(CNN) -– Texas Gov. Rick Perry will propose giving Americans a choice between their current income tax rate or a 20% flat-tax rate when he announces part of his plan for the economy Tuesday in South Carolina.
Perry laid out his intentions in an op-ed piece in the Wall Street Journal that was published Monday evening. The plan is titled “Cut, Balance, and Grow.”
“The plan starts with giving Americans a choice between a new, flat tax rate of 20% or their current income tax rate,” Perry writes in the article. “The new flat tax preserves mortgage interest, charitable and state and local tax exemptions for families earning less than $500,000 annually, and it increases the standard deduction to $12,500 for individuals and dependents.”
Perry first announced his intention to offer a flat-tax plan last week, but did not offer any specifics about the rate.
One of Perry’s key assertions is that a flat-tax will make it easier for Americans to file their tax returns.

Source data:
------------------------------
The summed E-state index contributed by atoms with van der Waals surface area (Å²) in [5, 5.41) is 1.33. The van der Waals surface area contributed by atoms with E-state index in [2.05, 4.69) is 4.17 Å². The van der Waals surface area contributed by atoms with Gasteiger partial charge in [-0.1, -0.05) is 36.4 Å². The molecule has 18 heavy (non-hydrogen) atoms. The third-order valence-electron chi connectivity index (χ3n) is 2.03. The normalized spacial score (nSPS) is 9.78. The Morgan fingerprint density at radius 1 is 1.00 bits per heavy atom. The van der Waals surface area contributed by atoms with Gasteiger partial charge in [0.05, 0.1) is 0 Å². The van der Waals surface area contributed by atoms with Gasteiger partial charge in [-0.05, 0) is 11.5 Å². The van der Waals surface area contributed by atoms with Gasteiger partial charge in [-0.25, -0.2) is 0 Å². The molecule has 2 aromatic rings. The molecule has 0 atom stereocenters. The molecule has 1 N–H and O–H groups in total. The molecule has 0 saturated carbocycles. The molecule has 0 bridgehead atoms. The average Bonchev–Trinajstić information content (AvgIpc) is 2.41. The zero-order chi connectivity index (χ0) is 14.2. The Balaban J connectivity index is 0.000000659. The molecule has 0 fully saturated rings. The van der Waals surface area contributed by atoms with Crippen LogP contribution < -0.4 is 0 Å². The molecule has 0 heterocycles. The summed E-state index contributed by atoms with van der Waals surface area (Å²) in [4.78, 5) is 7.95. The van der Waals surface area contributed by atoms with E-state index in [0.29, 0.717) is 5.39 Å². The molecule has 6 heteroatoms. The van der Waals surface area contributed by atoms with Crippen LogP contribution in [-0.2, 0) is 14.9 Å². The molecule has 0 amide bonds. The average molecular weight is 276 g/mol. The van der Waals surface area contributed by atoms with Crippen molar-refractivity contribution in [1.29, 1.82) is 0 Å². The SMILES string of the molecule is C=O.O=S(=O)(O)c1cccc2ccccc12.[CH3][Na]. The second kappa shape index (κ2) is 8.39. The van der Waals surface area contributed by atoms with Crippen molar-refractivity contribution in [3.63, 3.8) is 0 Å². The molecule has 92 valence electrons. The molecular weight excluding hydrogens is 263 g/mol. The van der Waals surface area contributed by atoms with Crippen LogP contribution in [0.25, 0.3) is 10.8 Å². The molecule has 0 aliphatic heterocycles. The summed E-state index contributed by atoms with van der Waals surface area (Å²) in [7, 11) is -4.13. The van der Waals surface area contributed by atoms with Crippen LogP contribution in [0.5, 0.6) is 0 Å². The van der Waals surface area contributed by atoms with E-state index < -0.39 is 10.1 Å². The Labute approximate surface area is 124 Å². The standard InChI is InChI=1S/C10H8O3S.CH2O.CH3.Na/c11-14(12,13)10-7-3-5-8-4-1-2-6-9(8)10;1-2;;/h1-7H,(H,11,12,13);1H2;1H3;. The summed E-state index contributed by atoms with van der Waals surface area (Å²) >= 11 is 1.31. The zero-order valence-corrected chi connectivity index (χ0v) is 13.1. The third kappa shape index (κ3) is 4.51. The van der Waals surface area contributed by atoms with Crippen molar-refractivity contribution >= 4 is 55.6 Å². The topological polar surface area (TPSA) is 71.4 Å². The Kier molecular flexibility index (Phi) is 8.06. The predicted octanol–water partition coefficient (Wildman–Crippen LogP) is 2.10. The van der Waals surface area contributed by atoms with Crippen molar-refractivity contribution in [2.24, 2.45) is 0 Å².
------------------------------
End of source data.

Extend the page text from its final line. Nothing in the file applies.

“This simple 20% flat tax will allow Americans to file their taxes on a postcard, saving up to $483 billion in compliance costs,” Perry wrote in the Wall Street Journal.
He emphasized the plan would create a better environment for creating American jobs.
“By eliminating the dozens of carve-outs that make the current code so incomprehensible, we will renew incentives for entrepreneurial risk-taking and investment that creates jobs, inspires Americans to work hard and forms the foundation of a strong economy,” Perry wrote.
The Texas governor also will propose lowering the corporate tax rate to 20%, a significant decrease from the current rate of 35%. The Perry plan would also eliminate the estate tax, commonly referred to by Republicans as the “death tax.”
Perry also plans to eliminate taxes on long-term capital gains and qualified dividends, as well as taxes on Social Security benefits.
In his op-ed piece, Perry also stressed the importance of reducing the federal debt, setting the goal of balancing the budget by 2020.
“It will be an extremely difficult task exacerbated by the current economic crisis and our need for significant tax cuts to spur growth,” Perry wrote. “But that growth is what will get us to balance, if we are willing to make the hard decisions of cutting.”